Absurdly Driven looks at the world of business with a skeptical eye and a firmly rooted tongue in cheek.

You're going to find this charming.

In theory.

You're going to tell yourself that this is a wonderful idea, spawned from the minds of caring people who just want the world to be, um, a better place.

You're going to participate because you think of yourself as someone who wants meaning in their lives, as well as money in their pockets.

All right, that's the appeal to Millennials.

The rest of you might be wondering what I'm talking about.

Well, I'm talking about LinkedIn.

On November 4, it wants as many people as possible to bring their parents into work.

Yes, just like you've done with your pets and children.

Parents are always an afterthought, poor dears. And after all they did to ensure that you would never ever feel need or pain.

LinkedIn explains it like this: "Ever had a hard time describing what you do at work to your parents? You're not alone, one third of parents don't understand what their children do for work."

How blessedly patronizing that sounds.

Why should parents even want to understand that their little Jocasta sits all day in front of a computer screen, playing YouTube videos, browsing Snapchat on her phone and occasionally working on some fine new app that will deliver dog biscuits to your studio apartment?

For LinkedIn, its Bring Your Parents To Work Day should be your way "to say thank you for the countless ways they've supported you."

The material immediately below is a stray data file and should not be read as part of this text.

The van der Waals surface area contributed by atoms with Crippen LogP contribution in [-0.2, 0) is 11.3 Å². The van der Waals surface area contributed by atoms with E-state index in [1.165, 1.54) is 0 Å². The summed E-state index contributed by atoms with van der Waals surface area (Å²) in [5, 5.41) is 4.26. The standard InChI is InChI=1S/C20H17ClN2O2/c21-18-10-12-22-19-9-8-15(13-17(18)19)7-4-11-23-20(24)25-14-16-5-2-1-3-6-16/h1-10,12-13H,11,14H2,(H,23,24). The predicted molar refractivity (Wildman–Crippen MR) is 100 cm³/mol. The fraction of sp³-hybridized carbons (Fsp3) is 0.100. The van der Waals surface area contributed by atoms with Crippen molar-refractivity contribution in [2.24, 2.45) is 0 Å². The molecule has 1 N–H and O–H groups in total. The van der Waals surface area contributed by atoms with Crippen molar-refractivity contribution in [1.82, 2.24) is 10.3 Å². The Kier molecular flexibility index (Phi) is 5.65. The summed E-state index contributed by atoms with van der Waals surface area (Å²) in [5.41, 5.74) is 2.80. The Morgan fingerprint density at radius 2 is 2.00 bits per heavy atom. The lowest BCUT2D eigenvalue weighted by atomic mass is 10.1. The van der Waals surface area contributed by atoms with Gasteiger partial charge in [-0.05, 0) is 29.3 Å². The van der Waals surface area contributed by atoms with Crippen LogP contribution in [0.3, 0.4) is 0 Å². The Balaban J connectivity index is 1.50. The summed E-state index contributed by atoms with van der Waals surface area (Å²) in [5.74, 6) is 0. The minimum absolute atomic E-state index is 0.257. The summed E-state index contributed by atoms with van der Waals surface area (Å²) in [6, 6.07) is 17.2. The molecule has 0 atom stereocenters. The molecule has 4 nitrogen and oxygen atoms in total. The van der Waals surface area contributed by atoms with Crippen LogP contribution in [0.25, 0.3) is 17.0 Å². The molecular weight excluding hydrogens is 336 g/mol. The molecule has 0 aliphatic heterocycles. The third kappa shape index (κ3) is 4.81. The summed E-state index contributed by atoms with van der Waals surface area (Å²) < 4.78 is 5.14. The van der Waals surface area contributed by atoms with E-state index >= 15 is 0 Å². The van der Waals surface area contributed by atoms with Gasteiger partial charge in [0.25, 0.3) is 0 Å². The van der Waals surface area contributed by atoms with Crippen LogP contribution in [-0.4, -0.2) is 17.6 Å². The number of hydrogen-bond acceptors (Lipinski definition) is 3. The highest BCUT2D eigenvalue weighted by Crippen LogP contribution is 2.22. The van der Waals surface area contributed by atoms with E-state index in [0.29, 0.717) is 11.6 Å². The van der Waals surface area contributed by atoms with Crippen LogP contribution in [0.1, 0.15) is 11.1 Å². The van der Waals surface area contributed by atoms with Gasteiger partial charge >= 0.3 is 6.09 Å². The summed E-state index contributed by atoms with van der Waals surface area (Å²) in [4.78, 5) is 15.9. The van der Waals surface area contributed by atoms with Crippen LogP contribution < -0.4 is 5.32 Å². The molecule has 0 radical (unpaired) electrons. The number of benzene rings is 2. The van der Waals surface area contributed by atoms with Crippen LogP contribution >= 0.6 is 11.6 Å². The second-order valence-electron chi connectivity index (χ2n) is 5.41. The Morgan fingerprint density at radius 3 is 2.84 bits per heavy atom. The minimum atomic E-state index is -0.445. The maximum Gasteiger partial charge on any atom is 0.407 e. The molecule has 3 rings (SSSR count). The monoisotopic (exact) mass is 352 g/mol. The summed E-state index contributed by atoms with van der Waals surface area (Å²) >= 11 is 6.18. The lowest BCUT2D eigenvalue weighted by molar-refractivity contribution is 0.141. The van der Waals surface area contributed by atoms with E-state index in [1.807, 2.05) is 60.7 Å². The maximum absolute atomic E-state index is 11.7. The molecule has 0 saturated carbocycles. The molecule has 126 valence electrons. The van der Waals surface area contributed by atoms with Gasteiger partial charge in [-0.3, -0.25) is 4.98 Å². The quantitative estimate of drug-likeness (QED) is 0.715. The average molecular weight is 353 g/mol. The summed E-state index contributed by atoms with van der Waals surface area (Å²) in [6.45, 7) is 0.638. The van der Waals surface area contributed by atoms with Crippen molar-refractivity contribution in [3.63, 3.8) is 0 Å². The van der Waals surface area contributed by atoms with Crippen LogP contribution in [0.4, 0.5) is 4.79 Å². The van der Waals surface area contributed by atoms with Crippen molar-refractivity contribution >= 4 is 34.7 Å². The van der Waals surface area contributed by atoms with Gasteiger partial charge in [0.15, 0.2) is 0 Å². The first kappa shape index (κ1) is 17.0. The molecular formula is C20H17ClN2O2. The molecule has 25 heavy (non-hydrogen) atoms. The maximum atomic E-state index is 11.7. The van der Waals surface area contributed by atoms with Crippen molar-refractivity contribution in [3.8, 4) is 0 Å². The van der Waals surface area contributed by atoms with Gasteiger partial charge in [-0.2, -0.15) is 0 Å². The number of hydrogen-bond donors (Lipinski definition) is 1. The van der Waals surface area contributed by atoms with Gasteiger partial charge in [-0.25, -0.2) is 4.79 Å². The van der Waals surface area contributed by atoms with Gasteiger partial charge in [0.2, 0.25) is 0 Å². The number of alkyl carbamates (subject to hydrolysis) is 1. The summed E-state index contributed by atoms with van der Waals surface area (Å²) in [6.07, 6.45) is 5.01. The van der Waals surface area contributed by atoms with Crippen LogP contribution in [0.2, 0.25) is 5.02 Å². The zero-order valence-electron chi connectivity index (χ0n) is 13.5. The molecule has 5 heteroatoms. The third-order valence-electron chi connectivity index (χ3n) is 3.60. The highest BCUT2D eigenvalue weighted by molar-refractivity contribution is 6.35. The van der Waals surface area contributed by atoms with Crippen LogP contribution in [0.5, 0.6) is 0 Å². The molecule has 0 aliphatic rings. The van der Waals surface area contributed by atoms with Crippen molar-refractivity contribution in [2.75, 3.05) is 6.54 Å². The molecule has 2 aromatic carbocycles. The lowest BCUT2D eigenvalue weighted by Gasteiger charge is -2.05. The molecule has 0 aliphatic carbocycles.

Your parents would truly feel appreciated if you dragged them into your soulless open-plan office and poured them a cup of sticky coffee from a dirty machine.

Here's an alternative. If you really want to say "thank you" to your parents, take them out for a very nice dinner. Yes, somewhere they'd actually like to go.

But them a vacation. Don't go with them.

If you really want them to be somehow emotionally associated with your work, give them half your stock options.

Oh, but LinkedIn is marketing here.

Hark at this: "Did you know that 1 in 3 parents don't understand what their child does for a living? Share what your parents think you do, or the best piece of career advice they've ever given you, on social media using #BIYP."

In fact, then, LinkedIn would be only too happy for you to have a giggle about your parents behind their backs. The company just wants you to participate in some way, so that its marketing people can claim vast social media engagement numbers.

Oh, perhaps I'm being too harsh.

Perhaps it's a glorious gesture to bring your parents to your really cool office to meet other really cool people who got high last night and are still feeling a little too mellow.

First, though, maybe it's worth sitting your parents down and having that conversation.

The one where you actually bother to ask your parents what they really feel about something.

Oct 28, 2016